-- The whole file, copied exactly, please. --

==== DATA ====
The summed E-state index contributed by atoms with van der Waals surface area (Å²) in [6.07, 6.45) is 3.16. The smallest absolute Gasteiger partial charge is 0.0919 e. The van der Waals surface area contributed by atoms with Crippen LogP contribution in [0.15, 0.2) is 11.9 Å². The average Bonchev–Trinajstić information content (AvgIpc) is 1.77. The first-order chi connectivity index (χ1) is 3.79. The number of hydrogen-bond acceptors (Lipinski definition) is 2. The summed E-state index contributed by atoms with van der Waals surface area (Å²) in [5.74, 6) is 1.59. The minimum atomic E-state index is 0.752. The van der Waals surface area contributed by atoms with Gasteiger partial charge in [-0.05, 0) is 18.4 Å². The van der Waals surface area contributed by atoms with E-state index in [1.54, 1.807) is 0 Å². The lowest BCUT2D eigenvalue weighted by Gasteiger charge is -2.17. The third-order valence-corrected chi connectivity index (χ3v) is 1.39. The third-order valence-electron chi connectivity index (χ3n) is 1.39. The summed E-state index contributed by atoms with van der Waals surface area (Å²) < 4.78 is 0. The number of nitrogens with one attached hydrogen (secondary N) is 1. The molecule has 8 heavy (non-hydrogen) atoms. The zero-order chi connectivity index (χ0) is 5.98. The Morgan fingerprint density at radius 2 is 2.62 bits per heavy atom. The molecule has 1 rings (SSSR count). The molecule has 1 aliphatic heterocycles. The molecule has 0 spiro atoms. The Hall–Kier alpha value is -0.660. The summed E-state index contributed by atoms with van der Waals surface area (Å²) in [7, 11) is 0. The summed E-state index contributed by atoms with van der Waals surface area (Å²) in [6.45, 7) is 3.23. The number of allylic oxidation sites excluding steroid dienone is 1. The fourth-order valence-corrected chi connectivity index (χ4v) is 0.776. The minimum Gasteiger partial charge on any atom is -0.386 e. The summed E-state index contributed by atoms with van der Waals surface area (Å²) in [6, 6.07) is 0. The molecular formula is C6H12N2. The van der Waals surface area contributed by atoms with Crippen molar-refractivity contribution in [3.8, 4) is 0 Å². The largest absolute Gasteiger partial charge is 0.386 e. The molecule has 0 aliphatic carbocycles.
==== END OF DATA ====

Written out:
The summed E-state index contributed by atoms with van der Waals surface area (Å²) in [6.07, 6.45) is 3.16. The smallest absolute Gasteiger partial charge is 0.0919 e. The van der Waals surface area contributed by atoms with Crippen LogP contribution in [0.15, 0.2) is 11.9 Å². The average Bonchev–Trinajstić information content (AvgIpc) is 1.77. The first-order chi connectivity index (χ1) is 3.79. The number of hydrogen-bond acceptors (Lipinski definition) is 2. The summed E-state index contributed by atoms with van der Waals surface area (Å²) in [5.74, 6) is 1.59. The minimum atomic E-state index is 0.752. The van der Waals surface area contributed by atoms with Gasteiger partial charge in [-0.05, 0) is 18.4 Å². The van der Waals surface area contributed by atoms with E-state index in [1.54, 1.807) is 0 Å². The lowest BCUT2D eigenvalue weighted by Gasteiger charge is -2.17. The third-order valence-corrected chi connectivity index (χ3v) is 1.39. The third-order valence-electron chi connectivity index (χ3n) is 1.39. The summed E-state index contributed by atoms with van der Waals surface area (Å²) < 4.78 is 0. The number of nitrogens with one attached hydrogen (secondary N) is 1. The molecule has 8 heavy (non-hydrogen) atoms. The zero-order chi connectivity index (χ0) is 5.98. The Morgan fingerprint density at radius 2 is 2.62 bits per heavy atom. The molecule has 1 rings (SSSR count). The molecule has 1 aliphatic heterocycles. The molecule has 0 spiro atoms. The Hall–Kier alpha value is -0.660. The summed E-state index contributed by atoms with van der Waals surface area (Å²) in [7, 11) is 0. The summed E-state index contributed by atoms with van der Waals surface area (Å²) in [6.45, 7) is 3.23. The number of allylic oxidation sites excluding steroid dienone is 1. The fourth-order valence-corrected chi connectivity index (χ4v) is 0.776. The minimum Gasteiger partial charge on any atom is -0.386 e. The summed E-state index contributed by atoms with van der Waals surface area (Å²) in [6, 6.07) is 0. The molecular formula is C6H12N2. The van der Waals surface area contributed by atoms with Crippen molar-refractivity contribution in [3.8, 4) is 0 Å². The largest absolute Gasteiger partial charge is 0.386 e. The molecule has 0 aliphatic carbocycles.